Keeping busy has become the norm. A conversational brag and an excuse: ‘Sorry I haven’t seen you lately; I’ve just had so much to do.’ I can’t tell you how many times I’ve responded to the question, “how are you?” with “I’m busy”. To me, it’s a positive thing – minus the stress and lack of leisure. I thought busy meant productive, but recently I’ve realised there’s a big difference between the two. Sometimes when I’m overwhelmed, I work longer hours, believing if I do more, I’ll have less on my plate to worry about. Actually, I end up in a cycle of busyness, overwork and still not feeling productive.
What really keeps us so busy? Is it down to some of us dealing with more work tasks than others, do some of us say yes to too much? One significant reason I’ve noticed: Busyness can help avoid feelings. Whether that’s ignoring the pain from a breakup, the loneliness from lockdown, the fear of financial insecurity.
Brené Brown, a researcher at the University of Houston, often speaks about the numbing behaviours of being busy. According to Psychology Today, Brown said, “’Crazy-busy’ is a great armor, it’s a great way for numbing. What a lot of us do is that we stay so busy, and so out in front of our life, that the truth of how we’re feeling and what we really need can’t catch up with us”. Brown’s work really resonates with me.
Just before Covid, I experienced a breakup. This led to me spending lockdown alone, which I initially enjoyed as it allowed me to focus more on self-love. As the months went on, my enjoyment alone turned to concern – questions over my future now single. I didn’t know how to answer such questions – every time I got close; I froze. When I didn’t have much to do after work, my mind started thinking about my future. I threw myself into working overtime to avoid this analysing.
Consequences of being too busy
Numerous health consequences are linked to overly keeping busy. Lack of sleep, eye problems, heart diseases, irritability. The tiredness itself can cause bad habits like drinking alcohol and overeating. On website Calm Sage, an article discusses how keeping busy can affect self-esteem. Busyness stops you from living in the present. If you’re constantly moving from task-to-task, when do you pause to live in the moment?
You also have to look at what you’re doing while you’re busy. If keeping busy has become a solution to hide emotions, you may be living in continual panic. You don’t want to have free time, so your brain is aware it needs to keep working. Are you editing more emails, following up mundane tasks? An ongoing work load doesn’t sound like an environment for creativity to flourish.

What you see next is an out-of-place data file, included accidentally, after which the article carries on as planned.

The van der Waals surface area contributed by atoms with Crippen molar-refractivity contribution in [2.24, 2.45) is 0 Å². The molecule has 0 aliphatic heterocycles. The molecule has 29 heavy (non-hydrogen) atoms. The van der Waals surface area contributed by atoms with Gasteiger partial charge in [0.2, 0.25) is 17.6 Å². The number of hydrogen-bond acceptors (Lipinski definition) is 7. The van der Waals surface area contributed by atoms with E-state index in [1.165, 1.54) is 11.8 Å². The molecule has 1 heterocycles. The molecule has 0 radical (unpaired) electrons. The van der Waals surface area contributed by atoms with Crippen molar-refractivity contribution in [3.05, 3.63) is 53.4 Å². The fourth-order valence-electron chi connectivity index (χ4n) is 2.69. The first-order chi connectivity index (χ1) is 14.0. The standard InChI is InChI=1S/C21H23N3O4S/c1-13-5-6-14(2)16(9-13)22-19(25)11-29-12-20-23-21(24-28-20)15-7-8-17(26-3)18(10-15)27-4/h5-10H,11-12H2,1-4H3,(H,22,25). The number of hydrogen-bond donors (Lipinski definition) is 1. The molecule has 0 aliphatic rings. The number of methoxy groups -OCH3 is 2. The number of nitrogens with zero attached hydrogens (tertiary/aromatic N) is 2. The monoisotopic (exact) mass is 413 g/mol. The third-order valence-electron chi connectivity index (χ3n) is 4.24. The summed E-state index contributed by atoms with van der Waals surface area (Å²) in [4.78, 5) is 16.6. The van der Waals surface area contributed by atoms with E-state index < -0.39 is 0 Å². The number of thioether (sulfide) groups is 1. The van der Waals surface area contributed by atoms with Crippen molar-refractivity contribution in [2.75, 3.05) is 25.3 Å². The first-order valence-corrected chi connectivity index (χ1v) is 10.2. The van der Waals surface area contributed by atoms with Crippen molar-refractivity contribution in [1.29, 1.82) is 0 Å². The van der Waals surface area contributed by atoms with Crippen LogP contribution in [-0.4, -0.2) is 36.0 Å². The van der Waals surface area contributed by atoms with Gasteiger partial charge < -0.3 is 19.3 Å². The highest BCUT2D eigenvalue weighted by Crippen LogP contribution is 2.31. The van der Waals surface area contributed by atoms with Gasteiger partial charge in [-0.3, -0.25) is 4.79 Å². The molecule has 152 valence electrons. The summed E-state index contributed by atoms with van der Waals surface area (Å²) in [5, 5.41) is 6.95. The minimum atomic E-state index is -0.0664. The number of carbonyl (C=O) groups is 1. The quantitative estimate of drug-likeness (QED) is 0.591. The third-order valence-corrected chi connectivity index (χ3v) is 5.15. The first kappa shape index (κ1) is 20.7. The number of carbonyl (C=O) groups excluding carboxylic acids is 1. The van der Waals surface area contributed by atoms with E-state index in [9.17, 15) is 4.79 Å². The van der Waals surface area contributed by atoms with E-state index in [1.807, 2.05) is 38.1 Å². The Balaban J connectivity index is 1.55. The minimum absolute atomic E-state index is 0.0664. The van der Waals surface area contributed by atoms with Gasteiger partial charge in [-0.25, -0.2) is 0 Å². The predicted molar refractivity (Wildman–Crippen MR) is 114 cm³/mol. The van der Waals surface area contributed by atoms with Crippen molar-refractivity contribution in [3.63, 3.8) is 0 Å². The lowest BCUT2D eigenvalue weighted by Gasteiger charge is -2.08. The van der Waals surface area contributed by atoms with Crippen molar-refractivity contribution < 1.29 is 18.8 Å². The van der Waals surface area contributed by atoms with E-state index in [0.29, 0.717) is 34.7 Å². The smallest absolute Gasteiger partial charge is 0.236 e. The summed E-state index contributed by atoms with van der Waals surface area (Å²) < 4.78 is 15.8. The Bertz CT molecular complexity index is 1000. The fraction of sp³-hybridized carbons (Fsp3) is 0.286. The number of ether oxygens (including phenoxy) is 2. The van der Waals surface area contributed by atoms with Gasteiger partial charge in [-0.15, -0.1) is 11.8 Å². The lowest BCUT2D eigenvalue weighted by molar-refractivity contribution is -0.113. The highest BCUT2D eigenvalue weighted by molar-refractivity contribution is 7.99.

Signs you are keeping busy to avoid emotion
The most obvious: A difficult life event has recently occurred. What do you think of as your lying-in bed right before you sleep? How often do you talk about your feelings? Do you purposely avoid certain thoughts when speaking to friends? How would you feel about reducing your workload to spend time reflecting on your mental health?
Addressing your busyness and feelings
Circling back to Brené’s theory about numbing behaviours, she believes we should ask the following questions: Are my choices comforting and nourishing my spirit, or are they temporary reprieves from vulnerability and difficult emotions ultimately diminishing my spirit? Are my choices leading my Wholeheartedness, or do they leave me feeling empty and searching?
When months went by during lockdown, I got to a point of feeling rundown; sometimes tired all the time. There were moments when I didn’t do anything in the evening but eat sugar – something to numb my frustration. Eventually I told myself, this couldn’t continue. I addressed my emotional issues by seeing a therapist. Day-to-day, I now schedule lunch, I work late only a couple of times a week as appose to every night, and I switch off my laptop when I’m finished (to prevent me from going back).
If being busy doesn’t lead to productivity, and instead leaves you tired, stressed, overall unsatisfied… that’s a clear sign being busy is problematic and needs addressing. If keeping busy is down to emotional avoidance, I suggest seeking therapy. The NHS provides some free online counselling services and appointments in person (though, there can be a lengthy waiting time). If price is an issue, The Free Psychotherapy Network lists a number of affordable therapy options.
What is it about a feeling that feels so uncomfortable? If the feeling links to other issues such as financial security, loneliness, failure, etc., these are separate points to work on. Perhaps a financial advisor or swapping some evenings alone for plans with friend. To easy your workload, you can try meditation, organising essential daily tasks while also scheduling downtime, and if it doesn’t add to your busyness, swapping some evenings for fun activities.
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